Gas chromatography – GC and GC-UV
Traditional gas chromatography is a well known and very widely used method for chemical detection and analysis installed in hundred thousands of laboratories world wide.
Basically, the heart of the chromatograph is a column, a long tube that separates the various substances by mainly due to their individual boiling points. The separation characteristics depends also upon the chemical nature of the inside surface layer of the column.
The flow of gasses can be detected by various means and a basic gas chromatograph can have various detectors to detect the variations in the out flowing gas.
The basic ones are concepts like flame ionisation detectors and time from injection of the mixture of substances to when they appear by the detector in the end of the column can be, for simple cases, the indicator of what substances it is, given that temperature and pressure is kept under control.
There can be detectors like MS Mass Spectroscopy that actually disassembles the gas molecules and measure their mass, often by observing variations in their travel in a very low vacuum system GC-UV does not have to take into such strict consideration of time of elution, temperatures or pressures due to that is the spectral absorption of light that determines the substances.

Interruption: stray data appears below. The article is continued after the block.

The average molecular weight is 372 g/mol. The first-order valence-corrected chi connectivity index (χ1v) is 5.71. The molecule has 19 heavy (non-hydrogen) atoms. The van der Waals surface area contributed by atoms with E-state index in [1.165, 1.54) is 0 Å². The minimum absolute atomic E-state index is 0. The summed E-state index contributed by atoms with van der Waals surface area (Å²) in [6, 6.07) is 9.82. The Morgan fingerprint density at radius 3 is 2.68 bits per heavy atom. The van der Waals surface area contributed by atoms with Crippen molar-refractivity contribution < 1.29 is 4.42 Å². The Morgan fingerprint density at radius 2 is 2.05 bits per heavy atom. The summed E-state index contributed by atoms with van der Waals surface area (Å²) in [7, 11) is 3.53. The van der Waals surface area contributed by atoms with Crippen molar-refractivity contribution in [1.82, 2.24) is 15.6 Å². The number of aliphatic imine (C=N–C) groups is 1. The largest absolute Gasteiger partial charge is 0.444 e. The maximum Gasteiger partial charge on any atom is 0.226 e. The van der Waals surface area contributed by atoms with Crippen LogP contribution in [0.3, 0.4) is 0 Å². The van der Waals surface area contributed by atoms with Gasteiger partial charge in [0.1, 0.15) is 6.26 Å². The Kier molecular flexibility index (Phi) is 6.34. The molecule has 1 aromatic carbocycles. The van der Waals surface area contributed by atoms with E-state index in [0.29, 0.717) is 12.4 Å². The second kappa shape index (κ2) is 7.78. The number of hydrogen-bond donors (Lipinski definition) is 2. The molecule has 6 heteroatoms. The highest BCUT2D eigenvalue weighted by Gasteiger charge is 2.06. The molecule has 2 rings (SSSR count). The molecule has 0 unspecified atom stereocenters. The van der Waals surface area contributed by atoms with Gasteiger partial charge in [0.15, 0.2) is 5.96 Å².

GC-UV is based on the UV light absorption in the gas/vapour phase as the detector. The wavelength range is extended down into the far-/vacuum-UV. This gives a number of advantages. By carrying out the recording in the vapour phase no spectral shifts, like in the liquid phase, are present and, there are no cut off wavelength limit due to any liquid solvent. At the short UV-wavelength range the majority of the qualitative information can be gained. Moreover, this range also most often shows the highest absorptivities (i. e. highest sensitivities) and many classes of chemical compounds, not considered as UV-absorbing, can be determined with high sensitivity.
The GC-UV is a general method of analysis and can be applied within numerous application areas. The results obtained are both qualitative and quantitative. The qualitative results give both identification of individual compounds, including isomers and chemical classification of compounds present in the sample. Classification gives comprehensive information about the chemical class as for example an aliphatic ketone or a substituted benzothiazol and so on. Quantitative determination is based on the knowledge of the light absorbing power of the compound and is often carried out using standards with known concentrations. This is the principle (Lambert Beers law) of spectrophotometry and is considered to be one of the most reliable quantification principle.